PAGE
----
November 3, 2016

The Middle Ground




There are 84 blog posts sitting in my drafts folder. There's one about a difficult day 4 years ago, another about having, for the 1st time ever, just one New Year's resolution instead of a laundry list. There's a post about a strange, sunny day on the bay, a post about an adventure with my friends, a post about something Ifo said that stopped me in my tracks, surprising me in a way, a good way, that words haven't surprised me in years.

Sometimes this happens. I have so many things to say that I don't know where to start, and I end up saying nothing at all. Do you ever have that dream? The one where you're trying to talk to someone, and although you hear the words in your mind, muffled, as if you're underwater, you can't speak?

Hard to imagine that? Forget it then. So this is a few pieces of the drafts I've been saving for a long time. 

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It's been a good month. A really, really good month. The kind that's so good, you have to force yourself not to grow suspicious that something difficult must be around the corner. That feeling has been nagging at me, though, and there's nothing worse than that train of thought, the when-will-the-other-shoe-drop kind. It comes from a place of such fear and guilt, as if you have to pay for your happiness, as if joy will always be followed with some kind of inevitable sadness.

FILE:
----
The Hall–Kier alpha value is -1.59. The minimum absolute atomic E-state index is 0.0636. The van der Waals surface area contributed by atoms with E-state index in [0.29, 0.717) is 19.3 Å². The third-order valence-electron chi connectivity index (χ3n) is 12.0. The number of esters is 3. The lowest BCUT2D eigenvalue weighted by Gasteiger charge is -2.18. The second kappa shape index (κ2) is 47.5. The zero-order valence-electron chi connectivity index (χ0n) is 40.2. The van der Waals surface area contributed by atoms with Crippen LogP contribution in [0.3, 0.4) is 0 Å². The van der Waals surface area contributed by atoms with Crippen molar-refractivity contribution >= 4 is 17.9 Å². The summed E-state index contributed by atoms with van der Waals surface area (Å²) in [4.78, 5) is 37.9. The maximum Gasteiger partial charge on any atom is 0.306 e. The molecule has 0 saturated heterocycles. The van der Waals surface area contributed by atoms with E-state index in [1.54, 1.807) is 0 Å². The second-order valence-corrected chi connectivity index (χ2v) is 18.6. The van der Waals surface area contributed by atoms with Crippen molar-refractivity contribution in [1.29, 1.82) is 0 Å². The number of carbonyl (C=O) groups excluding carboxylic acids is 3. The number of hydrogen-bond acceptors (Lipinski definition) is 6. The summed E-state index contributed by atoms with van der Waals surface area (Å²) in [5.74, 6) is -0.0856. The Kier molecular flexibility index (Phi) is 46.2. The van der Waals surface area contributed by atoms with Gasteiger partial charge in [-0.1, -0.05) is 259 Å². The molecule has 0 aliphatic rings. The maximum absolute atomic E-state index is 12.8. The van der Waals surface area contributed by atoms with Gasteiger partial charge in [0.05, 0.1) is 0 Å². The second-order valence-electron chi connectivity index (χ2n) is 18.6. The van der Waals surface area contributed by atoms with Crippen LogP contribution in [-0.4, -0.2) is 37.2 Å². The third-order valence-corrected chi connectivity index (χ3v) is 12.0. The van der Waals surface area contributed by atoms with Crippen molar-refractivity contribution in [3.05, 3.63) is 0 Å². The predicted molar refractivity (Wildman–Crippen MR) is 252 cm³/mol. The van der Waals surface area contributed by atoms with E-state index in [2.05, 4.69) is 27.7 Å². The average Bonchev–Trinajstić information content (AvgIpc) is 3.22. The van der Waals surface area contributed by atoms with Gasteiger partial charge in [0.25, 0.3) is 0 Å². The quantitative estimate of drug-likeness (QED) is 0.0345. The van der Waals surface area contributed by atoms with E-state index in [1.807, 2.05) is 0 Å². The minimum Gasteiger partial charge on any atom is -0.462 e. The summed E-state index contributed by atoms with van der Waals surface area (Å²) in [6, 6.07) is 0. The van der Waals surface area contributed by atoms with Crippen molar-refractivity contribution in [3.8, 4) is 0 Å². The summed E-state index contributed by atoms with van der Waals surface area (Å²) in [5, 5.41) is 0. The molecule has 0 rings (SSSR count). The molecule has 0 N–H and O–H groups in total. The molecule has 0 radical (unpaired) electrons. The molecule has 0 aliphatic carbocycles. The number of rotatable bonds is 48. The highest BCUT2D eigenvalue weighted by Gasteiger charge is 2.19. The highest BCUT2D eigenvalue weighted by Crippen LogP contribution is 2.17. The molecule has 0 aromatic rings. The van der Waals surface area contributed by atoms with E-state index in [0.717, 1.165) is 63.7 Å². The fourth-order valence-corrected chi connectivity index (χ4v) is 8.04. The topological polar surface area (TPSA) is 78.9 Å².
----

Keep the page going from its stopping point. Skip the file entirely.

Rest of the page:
That's a defense mechanism, of course. When things feel like they're moving in the right direction, you can't help but brace yourself for whatever challenge will come up first.


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I hear my dad's voice in my head a lot. On a revision night after getting bad grades in mathematics and he bought me a lot of practice books to improve my maths, he'd say, "Do it correctly!" He sometimes sounds like yelling, the kind that intimidated coach but motivated me, pushed me to work harder and work smarter. He's the best teacher.

I hear my mom's voice in my head, too, a much softer one. With 6 kids, she's the kind of mom who always carries not just a first-aid kit for medical emergencies, but a first-aid kit for, well, life. From her purse, I've seen my mother pull out everything from Vicks to biscuits, just in case. She's a big just-in-case type, and before I ever did anything (go to school, take a test, leave for a night out), she'd repeat, "Be prepared."

Do it correctly. 
Be prepared.

 So much of parenting boils down to readying your kids for what's next, and helping them learn how to ready themselves. My parents instilled in me a borderline-ridiculous affinity for planning, and it's one of the passed-down habits I'm most grateful I adopted. There's something to be said for training yourself to anticipate what's coming, and to be prepared for your next move. 

But here's where I've sometimes mixed up their message: You're not always anticipating a blow, sometimes you're preparing for something great. You can't know that, of course, but you can learn to understand that good can follow good. There are ups and then there are downs, but sometimes there are ups, and then more ups, and then the down isn't so far to fall, after all.


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The words come quickly when things are really hard, and when things are really good. Maybe it's because the emotions feel more extreme, the thoughts more defined. It's the middle ground that's tough to sort through, I think. Even easy joy can be hard to navigate sometimes.


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